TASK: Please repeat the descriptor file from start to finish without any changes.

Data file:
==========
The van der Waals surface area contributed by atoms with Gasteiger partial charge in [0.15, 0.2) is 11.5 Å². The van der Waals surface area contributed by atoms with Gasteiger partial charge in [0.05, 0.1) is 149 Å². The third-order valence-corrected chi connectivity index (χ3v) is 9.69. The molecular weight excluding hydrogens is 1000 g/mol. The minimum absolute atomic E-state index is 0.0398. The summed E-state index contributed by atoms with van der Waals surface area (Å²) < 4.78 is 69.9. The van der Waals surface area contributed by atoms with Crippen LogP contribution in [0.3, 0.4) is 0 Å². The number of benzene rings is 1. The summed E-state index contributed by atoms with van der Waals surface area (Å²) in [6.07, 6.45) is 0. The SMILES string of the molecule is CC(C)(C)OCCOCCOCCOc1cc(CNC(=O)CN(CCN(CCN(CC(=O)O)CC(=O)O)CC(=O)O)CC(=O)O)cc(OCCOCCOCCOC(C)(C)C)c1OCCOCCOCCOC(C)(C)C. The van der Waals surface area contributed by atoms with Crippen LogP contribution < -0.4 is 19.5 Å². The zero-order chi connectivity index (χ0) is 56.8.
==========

The van der Waals surface area contributed by atoms with Gasteiger partial charge in [0.15, 0.2) is 11.5 Å². The van der Waals surface area contributed by atoms with Gasteiger partial charge in [0.05, 0.1) is 149 Å². The third-order valence-corrected chi connectivity index (χ3v) is 9.69. The molecular weight excluding hydrogens is 1000 g/mol. The minimum absolute atomic E-state index is 0.0398. The summed E-state index contributed by atoms with van der Waals surface area (Å²) < 4.78 is 69.9. The van der Waals surface area contributed by atoms with Crippen LogP contribution in [0.3, 0.4) is 0 Å². The number of benzene rings is 1. The summed E-state index contributed by atoms with van der Waals surface area (Å²) in [6.07, 6.45) is 0. The SMILES string of the molecule is CC(C)(C)OCCOCCOCCOc1cc(CNC(=O)CN(CCN(CCN(CC(=O)O)CC(=O)O)CC(=O)O)CC(=O)O)cc(OCCOCCOCCOC(C)(C)C)c1OCCOCCOCCOC(C)(C)C. The van der Waals surface area contributed by atoms with Crippen LogP contribution < -0.4 is 19.5 Å². The zero-order chi connectivity index (χ0) is 56.8.